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PoliticsNation, Monday, February 17, 2014

Read the transcript from the Monday show

February 17, 2014

Guest: Corrine Brown; Larry Hannan, Kendall Coffey, John Burris, Rudolph

REVEREND AL SHARPTON, MSNBC ANCHOR: Good evening, Ed. And thanks to you
for tuning in.

Tonight`s lead, the injustice of the stand your ground law. We have now
sent a signal that you can be killed and your life will not be
acknowledged. Over the weekend, a Florida jury could not agree on the
first-degree murder charge against Michael Dunn for the shooting death of
17-year-old Jordan Davis. The jury did find Dunn guilty on three counts of
second degree attempted murder of the three other teens inside that car.
And one count of firing into the vehicle carrying Jordan Davis and the
three friends. But they could not agree on the most serious charge of
first-degree murder. The judge declared a mistrial on that charge and
prosecutors intend to try it again.

Now, many will say Dunn may be going to jail for life anyway, but that`s
not the point. The point is the message it sends to both potential
shooters and to our kids. This is about the value of Jordan`s life, a
teenager who would have been celebrating his 19th birthday yesterday. Dunn
said he saw Jordan with a gun, but that story wasn`t backed up by any other
witness or any other evidence in the case. His fiancee said she was never
told about a gun. Dunn fled the scene after the shooting. He went back to
his hotel and ordered a pizza. But we have a dead 17-year-old and a hung
jury. How is that possible?

We don`t know what happened inside that jury room, but it came likely down
to Florida`s self-defense law that includes stand your ground, saying if
you feel reasonably threatened, and the person isn`t engaged in unlawful
activity in a place they have a right to be, they have no duty to retreat.
A right to stand their ground, and can meet force with force, including
deadly force. If they reasonably believe it is necessary.

The trial further sends a chilling message to parents that you can shoot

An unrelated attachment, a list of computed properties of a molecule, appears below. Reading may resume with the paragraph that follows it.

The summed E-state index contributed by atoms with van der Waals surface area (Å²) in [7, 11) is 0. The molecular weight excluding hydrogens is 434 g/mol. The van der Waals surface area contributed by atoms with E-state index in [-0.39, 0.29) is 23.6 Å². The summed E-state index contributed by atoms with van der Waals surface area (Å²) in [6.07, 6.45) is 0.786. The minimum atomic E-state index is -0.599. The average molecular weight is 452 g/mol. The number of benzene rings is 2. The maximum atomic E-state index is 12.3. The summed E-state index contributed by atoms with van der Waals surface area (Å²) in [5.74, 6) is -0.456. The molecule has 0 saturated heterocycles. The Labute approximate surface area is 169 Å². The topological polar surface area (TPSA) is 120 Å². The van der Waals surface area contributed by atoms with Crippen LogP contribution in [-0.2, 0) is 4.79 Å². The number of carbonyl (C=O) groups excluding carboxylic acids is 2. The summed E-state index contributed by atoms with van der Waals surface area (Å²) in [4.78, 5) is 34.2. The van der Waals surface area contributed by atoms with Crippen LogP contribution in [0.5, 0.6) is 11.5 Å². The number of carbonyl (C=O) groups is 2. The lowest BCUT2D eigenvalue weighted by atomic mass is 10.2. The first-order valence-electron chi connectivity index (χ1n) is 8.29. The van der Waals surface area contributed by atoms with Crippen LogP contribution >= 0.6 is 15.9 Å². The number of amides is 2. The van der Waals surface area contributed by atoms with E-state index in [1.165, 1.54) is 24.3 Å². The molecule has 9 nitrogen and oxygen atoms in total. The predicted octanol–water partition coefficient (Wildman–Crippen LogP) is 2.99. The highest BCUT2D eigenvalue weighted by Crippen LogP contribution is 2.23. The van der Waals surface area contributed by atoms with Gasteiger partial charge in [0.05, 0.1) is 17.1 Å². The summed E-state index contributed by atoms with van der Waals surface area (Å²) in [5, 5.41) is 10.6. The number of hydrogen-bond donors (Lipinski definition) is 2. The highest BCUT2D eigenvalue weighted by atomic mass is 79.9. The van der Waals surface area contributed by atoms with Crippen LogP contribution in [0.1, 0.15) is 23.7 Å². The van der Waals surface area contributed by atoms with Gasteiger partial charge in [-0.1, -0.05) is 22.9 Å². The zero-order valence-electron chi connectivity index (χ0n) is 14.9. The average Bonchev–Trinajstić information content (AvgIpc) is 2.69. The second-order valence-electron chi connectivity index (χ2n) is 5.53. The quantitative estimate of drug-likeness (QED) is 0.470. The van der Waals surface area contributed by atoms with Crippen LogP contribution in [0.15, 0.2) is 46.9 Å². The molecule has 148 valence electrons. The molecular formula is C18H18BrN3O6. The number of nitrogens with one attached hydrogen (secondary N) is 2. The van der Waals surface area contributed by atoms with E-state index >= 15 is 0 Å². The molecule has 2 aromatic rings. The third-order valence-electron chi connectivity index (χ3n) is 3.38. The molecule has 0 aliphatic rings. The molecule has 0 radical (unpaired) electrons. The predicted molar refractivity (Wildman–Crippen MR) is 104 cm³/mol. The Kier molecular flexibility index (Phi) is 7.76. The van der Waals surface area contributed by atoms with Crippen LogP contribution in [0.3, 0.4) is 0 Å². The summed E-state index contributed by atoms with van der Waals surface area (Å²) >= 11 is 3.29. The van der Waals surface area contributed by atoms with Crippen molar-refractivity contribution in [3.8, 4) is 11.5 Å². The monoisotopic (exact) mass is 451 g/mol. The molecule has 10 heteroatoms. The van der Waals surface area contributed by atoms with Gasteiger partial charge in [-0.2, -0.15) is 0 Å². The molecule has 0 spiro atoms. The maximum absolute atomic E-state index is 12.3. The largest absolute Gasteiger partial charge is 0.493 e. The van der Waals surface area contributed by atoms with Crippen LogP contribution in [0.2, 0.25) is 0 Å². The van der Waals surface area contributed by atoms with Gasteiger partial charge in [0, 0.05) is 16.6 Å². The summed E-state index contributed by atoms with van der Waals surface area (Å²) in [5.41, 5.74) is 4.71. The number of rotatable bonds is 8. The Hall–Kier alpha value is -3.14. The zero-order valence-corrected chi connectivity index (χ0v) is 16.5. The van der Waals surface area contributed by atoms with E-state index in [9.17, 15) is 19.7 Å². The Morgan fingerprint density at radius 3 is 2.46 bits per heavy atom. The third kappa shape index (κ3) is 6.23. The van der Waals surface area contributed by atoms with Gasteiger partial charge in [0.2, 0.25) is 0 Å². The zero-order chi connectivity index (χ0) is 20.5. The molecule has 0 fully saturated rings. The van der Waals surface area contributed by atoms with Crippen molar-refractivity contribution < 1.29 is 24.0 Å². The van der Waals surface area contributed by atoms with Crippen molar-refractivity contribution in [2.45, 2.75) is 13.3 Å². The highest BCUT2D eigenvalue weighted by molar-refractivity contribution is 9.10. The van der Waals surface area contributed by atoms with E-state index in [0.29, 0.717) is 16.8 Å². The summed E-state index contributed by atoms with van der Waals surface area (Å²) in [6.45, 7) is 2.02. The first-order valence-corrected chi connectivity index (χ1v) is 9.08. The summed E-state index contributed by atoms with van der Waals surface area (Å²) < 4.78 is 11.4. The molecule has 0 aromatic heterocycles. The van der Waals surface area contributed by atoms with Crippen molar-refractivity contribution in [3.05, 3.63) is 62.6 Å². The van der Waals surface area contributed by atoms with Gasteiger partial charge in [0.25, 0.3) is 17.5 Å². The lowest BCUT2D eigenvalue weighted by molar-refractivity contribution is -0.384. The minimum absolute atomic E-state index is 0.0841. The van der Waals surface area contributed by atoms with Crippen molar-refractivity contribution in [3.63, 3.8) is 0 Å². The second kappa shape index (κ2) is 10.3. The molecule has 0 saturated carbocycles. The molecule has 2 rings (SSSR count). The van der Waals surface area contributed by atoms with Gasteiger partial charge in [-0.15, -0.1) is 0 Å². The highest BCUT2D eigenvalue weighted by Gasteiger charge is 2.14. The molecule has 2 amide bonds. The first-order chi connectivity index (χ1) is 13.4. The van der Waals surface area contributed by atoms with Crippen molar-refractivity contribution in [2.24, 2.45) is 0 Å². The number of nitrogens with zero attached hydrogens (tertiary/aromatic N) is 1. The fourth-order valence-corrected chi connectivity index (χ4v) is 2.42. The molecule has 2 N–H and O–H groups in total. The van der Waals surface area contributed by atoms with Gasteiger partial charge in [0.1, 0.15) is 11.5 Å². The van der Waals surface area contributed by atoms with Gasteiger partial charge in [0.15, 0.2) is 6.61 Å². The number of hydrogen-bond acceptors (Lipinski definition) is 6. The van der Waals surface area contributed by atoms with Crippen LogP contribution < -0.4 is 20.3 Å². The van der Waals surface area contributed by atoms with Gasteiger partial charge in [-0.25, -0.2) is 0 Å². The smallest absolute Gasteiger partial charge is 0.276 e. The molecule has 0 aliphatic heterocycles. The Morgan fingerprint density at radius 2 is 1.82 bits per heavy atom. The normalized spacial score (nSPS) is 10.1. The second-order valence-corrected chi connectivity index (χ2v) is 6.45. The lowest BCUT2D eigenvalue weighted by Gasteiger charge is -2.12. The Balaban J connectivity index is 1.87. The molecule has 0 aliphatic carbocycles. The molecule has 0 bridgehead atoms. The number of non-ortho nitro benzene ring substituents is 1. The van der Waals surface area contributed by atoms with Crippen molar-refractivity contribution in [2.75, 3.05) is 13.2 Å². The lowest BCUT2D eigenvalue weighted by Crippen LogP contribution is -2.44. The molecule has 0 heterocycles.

first and ask questions later. That`s not justice, and this law needs to

Back with us tonight, former prosecutor Faith Jenkins, Florida criminal
defense lawyer Ken Padowitz, and legal analyst Lisa Bloom.

I want to hear from all of you first, starting with you, Lisa. Your
reaction to the verdict.

LISA BLOOM, MSNBC LEGAL ANALYST: Well, we got justice for the three young
men who by the grace of God survived this incident, even though bullets
were whizzing by their heads in those three attempted murder convictions.
We got justice for the car because he was convicted of shooting into a car.
But we did not get justice for Jordan Davis, the 17-year-old unarmed kid
who was killed by Michael Dunn.

And so, I think a retrial is very important. I think it`s important that
these prosecutors learn from their mistakes. We all make mistakes. The
only problem is when we don`t learn from them. And we see that happening
with Angela Corey especially losing the Zimmerman case, being unable to get
a murder conviction against this man for shooting an unarmed teenager.
This should be a second-degree murder trial the next time around with six
people on the jury. It will be easier to get a consensus. We`ve got
second-degree attempted murder convictions for the three young men. Let`s
get a second-degree murder conviction now for taking the life of Jordan

SHARPTON: All right. Ken, your reaction to the verdict.

KEN PADOWITZ, CRIMINAL DEFENSE ATTORNEY: Well, justice was not completely
served here. We have a stand your ground law in Florida which trips up
juries. It creates violence out on the streets. It places our young men
and women in danger. And when it comes time for justice at a courtroom and
a trial, the stand your ground law is inserted into the law, and it makes
it more difficult for juries to understand how to apply this law and how to
get to justice.

When the evidence is as clear as it is in this case, and this was a very